Most observers recall that the investment market was particularly dynamic in 2004 (e12.2bn in France) and it is to be said that this has remained so in Q1 2005 (€2.13bn – source : Immostat). With the 10-year bond yield losing ground (-30bp), the stability of prime Paris CBD office yields at 5.3% still looks attractive. Posting an overall total return of 8.0%, the IPD performance for the office sector in France was satisfactory for 2004 (see right), but we must remain prudent and be aware that reversionary potential has been eroded to some extent and is increasingly less frequent in institutional investor portfolios. On the whole, we expect that given the economic outlook depicted above and the current supply/demand relationship, the upturn will be slow, but without any major crisis. In fact, it is as if most market participants await an upturn in rents which is rather slow in coming, but is still forecast for 2006.
The retail markets are chiefly characterised by: a slight downturn in consumption; active repositioning of different distribution formats on the part of the major operators; and a climate of increasing price competition. For all that, the rental market remains active and is standing up relatively well due to constrained supply and increased activity on the part of corporate names looking to renew some of their retailing concepts and to rethink their positioning and geographical networks.
One of the most significant aspects of these last few quarters is the rise of retail parks in France, which are seen to be increasingly positioning themselves as a market sector in their own right. Investors’ appetite has not dimmed and has led here again to the pursuit of yield compression. On the whole, the ability of the French retail sector to hold its own in the economic climate is still very good (it is true that household consumption has slowed in France, but by much less than has been the case for its main neighbours, and it is therefore still the main driving force for GDP growth). In the longer term, demographic change and changing consumption patterns should lead the investors in the retail sector to adjust their strategies and diversify among various retailing formats. This may be a safe way to continue benefiting from the very attractive returns reaped from retail investments in France (14.1%, according to IPD).
The logistics/warehousing market is bearing up as far as leased volumes are concerned, but the quarters go by and each is different from the last for all the sub-sectors. Nevertheless, a general rate decline is apparent. A closer look, region by region, shows that the trend has reversed in Lyon and this quarter was characterised by low leasing activity. Nord-Pas-de-Calais’s status as an attractive logistics region gained strength this quarter, while Marseilles is the theatre of fierce competition between various sites in a context of relatively weak demand. Finally, it should be noted that other French regions do present favourable logistics characteristics and opportunities.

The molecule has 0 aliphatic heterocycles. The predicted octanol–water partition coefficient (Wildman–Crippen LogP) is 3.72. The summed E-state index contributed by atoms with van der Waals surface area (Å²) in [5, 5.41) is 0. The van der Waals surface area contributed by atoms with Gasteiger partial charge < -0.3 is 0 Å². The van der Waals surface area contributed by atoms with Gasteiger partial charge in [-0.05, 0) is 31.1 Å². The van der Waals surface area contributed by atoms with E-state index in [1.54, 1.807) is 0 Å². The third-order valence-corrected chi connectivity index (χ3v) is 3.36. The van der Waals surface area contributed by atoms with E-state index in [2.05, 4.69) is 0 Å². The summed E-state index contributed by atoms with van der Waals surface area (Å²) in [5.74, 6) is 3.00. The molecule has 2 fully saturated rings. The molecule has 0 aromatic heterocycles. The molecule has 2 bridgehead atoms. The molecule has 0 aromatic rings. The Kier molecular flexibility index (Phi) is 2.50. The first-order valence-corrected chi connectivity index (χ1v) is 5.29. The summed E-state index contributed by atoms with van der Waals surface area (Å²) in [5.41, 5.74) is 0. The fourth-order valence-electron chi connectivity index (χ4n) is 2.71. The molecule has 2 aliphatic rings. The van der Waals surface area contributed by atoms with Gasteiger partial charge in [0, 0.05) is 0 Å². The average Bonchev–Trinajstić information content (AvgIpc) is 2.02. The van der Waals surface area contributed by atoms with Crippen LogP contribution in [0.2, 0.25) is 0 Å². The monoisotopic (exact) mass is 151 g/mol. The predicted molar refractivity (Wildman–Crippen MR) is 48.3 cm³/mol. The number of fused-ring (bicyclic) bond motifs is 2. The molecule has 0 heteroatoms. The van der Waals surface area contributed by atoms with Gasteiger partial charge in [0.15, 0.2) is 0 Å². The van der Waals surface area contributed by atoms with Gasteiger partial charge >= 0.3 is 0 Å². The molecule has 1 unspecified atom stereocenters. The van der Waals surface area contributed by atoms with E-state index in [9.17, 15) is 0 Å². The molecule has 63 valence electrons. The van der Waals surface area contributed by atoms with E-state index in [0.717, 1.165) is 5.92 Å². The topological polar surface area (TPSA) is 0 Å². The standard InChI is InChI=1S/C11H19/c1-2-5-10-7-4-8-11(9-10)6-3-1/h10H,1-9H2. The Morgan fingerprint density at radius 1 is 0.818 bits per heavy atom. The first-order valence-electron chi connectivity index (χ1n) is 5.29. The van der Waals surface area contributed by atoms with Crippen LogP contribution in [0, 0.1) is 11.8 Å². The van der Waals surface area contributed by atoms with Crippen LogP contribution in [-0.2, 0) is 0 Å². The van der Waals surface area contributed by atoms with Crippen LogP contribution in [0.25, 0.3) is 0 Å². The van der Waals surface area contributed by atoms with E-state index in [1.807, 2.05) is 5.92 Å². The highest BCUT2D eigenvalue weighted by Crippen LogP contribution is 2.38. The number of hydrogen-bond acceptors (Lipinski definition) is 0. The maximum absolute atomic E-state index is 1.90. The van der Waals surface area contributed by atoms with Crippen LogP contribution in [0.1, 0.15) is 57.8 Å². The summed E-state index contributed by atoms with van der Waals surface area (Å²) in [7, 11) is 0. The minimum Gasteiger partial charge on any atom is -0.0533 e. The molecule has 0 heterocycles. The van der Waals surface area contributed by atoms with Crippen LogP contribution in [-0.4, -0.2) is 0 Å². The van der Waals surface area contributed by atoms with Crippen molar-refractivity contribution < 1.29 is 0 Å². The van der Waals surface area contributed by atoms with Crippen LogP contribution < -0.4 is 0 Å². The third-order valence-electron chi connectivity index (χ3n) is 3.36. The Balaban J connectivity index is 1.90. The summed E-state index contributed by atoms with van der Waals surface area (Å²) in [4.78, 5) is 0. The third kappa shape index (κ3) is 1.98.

Overall the logistics market in France remains characterised by more active search for flexibility on the part of the operators, which aim to optimise their logistics chain (floor space, price, dedicated facilities and so on). Looking forward, we may reiterate our opinion that cities located at centres of trade, notably with South East Asia, should continue to benefit from the increase in international trade.
Finally, the residential market is still reaping the full benefits of the interest rate level and downward trend and the structural imbalance between housing supply and demand. We would nevertheless wish to point out that there are clear signs of an ebbing in the rents and price-growth pattern. Indeed, the housing market is subject to opposing forces, with, on the one hand, household confidence still low, although it is recovering, and a relatively “still” employment market and, on the other hand, easy access to mortgage credit at interest rates that remain on a declining trend in the Eurozone. The impact on total return is immediate: IPD reported a hefty 11.6% total return in 2004 for residential investments in France, fuelled mainly by a 7.1% capital growth.
A large majority of observers now believe that interest rates in the Euro zone are set to continue to decline until at least the end of next year. Overall, at the present time, the housing supply-demand imbalance and the continuing decline in the supply of private lets are protecting the existing housing market from a sharp fall in prices.
Mahdi Mokrane is head of research and strategy at IXIS AEW Europe